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Slovic, P. (2009) The Perception of Risk. Earthscan, London.

has been cited by the following article:

  • TITLE: Seismic Risk Perception Assessment of Earthquake Survivors: A Case Study from the 2005 Kashmir Earthquake

    AUTHORS: Ikramuddin Bahram, Thomas R. Paradise

    KEYWORDS: 2005 Kashmir Earthquake, Risk Perception, Islam, Hazards Studies

    JOURNAL NAME: Open Journal of Earthquake Research, Vol.9 No.5, November 13, 2020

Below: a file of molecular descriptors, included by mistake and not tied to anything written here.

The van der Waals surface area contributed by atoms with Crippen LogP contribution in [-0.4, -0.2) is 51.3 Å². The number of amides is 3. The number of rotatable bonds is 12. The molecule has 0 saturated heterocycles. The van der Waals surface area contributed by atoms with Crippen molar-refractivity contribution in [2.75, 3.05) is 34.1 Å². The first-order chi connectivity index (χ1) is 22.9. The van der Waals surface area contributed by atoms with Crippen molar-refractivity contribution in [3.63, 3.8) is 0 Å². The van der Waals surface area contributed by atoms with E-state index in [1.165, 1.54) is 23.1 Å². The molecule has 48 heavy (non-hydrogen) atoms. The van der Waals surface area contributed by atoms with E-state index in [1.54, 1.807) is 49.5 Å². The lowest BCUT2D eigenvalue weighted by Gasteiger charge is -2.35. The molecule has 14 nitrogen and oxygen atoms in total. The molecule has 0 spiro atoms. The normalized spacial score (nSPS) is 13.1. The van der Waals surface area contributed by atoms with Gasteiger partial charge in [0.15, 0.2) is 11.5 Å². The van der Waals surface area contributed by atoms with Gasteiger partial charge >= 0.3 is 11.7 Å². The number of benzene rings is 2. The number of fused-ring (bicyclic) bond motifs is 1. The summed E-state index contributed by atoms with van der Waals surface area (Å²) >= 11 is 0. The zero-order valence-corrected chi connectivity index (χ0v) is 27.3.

ABSTRACT: Following the catastrophic earthquake of October 2005 in Kashmir, Pakistan, 215 surveys were administered to earthquake survivors in villages within 50 miles (80 km) of the epicenter near the town of Muzaffarabad. The survey questionnaires were designed to address perceptions of seismic knowledge, event-related behavior, and opinions of local, regional, and national seismic preparedness and mitigation-representing a rare opportunity in seismic risk assessment. Some of the findings were similar to previous research results, while some were counter-intuitive, surprising, and valuable. Overwhelmingly, respondents stated that they ran away after the quake (vs. praying, taking cover, screaming, or doing nothing). Their trust in local and national governments regarding future earthquake preparedness and mitigation was high (~50%), contrary to most prior studies. Less than five percent of respondents believed that “no quake would occur again”, while nearly 75% responded that another quake would occur within 5 - 10 years, another opinion contrary to previous research. This research revealed new aspects of risk perception in the predominant Muslim communities of Northern Pakistan regarding recurrence, post-event action, and regional preparedness.